At this point, the movie turns gloomier, faster, and also more predictable, as Matt finds himself framed for the murders. David Collard’s script draws plainly from previous versions of itself, including The Big Clock (1948) and Body Heat (1981), in its focus on the smart but careless cop scurrying to stay a step of the official law types who would love to jam him up. The rest of the action occupies only a few hours in Matt’s life, as he is running “out of time,” now, in another way, so he’s simultaneously living outside of it and living way too tightly inside, pursued by various parties as he pursues sources he thinks might lead him to actual killer.
The fact that he’s a black man only makes these several lines of pursuit more complicated and more resonant. The most overt example comes when Ann’s neighbor comes down to the police station to tell a sketch artist about the man she saw outside Ann’s house the night the house burned down. She spots the chief across the room, and suggests he’s the man she saw, at which point the staff and other cops at the police station have a good laugh over this point, that all black guys look alike to white neighbor ladies (that is, they look guilty). But the film is also subtler than that, never forgetting that Matt is never out from under suspicion, from frame one. As handsome and charming and as Denzel as he is, Matt is always on the edge of trouble, whether because of his own bad decisions, or, more often, because of the expectation that he’ll be on that edge.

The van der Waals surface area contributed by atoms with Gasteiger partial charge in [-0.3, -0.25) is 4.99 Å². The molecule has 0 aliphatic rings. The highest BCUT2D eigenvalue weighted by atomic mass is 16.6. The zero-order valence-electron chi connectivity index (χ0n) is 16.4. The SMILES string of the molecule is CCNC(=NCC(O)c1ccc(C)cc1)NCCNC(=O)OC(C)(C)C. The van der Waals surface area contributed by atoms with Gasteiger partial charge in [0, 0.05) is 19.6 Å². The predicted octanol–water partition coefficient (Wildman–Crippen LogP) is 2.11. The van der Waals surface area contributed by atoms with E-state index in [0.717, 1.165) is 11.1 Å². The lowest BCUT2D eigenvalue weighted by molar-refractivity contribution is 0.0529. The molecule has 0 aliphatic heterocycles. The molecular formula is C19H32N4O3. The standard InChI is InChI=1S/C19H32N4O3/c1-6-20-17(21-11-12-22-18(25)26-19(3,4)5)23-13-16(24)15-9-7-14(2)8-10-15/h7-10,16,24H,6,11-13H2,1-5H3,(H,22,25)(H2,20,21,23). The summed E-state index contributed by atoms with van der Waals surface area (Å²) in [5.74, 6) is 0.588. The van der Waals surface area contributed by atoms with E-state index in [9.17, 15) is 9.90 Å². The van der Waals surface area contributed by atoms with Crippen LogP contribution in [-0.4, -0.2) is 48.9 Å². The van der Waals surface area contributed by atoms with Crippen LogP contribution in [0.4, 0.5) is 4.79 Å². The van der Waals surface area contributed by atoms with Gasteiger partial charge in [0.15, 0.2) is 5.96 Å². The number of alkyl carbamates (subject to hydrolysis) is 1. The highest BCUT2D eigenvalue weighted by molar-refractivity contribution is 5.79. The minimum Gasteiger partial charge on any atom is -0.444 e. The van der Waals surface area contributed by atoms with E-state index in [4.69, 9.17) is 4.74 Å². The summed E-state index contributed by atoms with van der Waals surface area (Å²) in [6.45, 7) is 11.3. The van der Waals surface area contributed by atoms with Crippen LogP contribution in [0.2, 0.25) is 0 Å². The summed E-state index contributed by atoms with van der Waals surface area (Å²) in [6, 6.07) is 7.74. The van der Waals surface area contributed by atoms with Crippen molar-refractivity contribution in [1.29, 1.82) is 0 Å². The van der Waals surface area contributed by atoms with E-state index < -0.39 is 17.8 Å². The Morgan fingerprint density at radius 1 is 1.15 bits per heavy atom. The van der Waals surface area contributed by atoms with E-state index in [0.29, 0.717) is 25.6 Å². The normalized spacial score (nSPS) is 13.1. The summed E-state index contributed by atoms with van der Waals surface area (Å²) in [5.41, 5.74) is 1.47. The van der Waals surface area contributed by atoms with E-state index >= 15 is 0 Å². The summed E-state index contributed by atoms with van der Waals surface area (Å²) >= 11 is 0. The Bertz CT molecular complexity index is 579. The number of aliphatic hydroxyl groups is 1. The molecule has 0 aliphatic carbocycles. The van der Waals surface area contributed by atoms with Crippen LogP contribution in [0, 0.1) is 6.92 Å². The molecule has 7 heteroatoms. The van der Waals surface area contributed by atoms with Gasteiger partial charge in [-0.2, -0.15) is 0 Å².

And as he spends most of his time worrying over, tracking, and trying to understand Ann, Matt tends to push away Alex. Independent-minded and professional, she’s not about to stay home (or even pretend to, like Ann does), and the briefly noted “history” with Matt suggests that they tussled over her career, especially as her ambition and rewards began to outstrip his. Alex appears to have a good sense of how things work, and isn’t easily duped. That she’s willing to be duped by her ex, or go along, even for a minute, suggests that she knows something about him that he hasn’t quite grasped. She’s prone to wearing tight A-line skirts and heels on the job, but her visible determination and killer stare (as well as Mendes’ most convincing onscreen performance to date) make Alex engaging and complex. That the plot only calls her in to make Matt’s lack of time more apparent is frustrating, but she serves her purpose and then some.
This purpose, to expose Matt’s increasing anxieties and sporadic insights, does underline Out of Time‘s own investigation of the race and class dynamics of noir, always more intricate than they seemed on the genre’s generally white surface. Guilt, suspicion, betrayal, and desire: Matt embodies and reflects the underpinnings of a culture that remains resiliently preoccupied with that surface.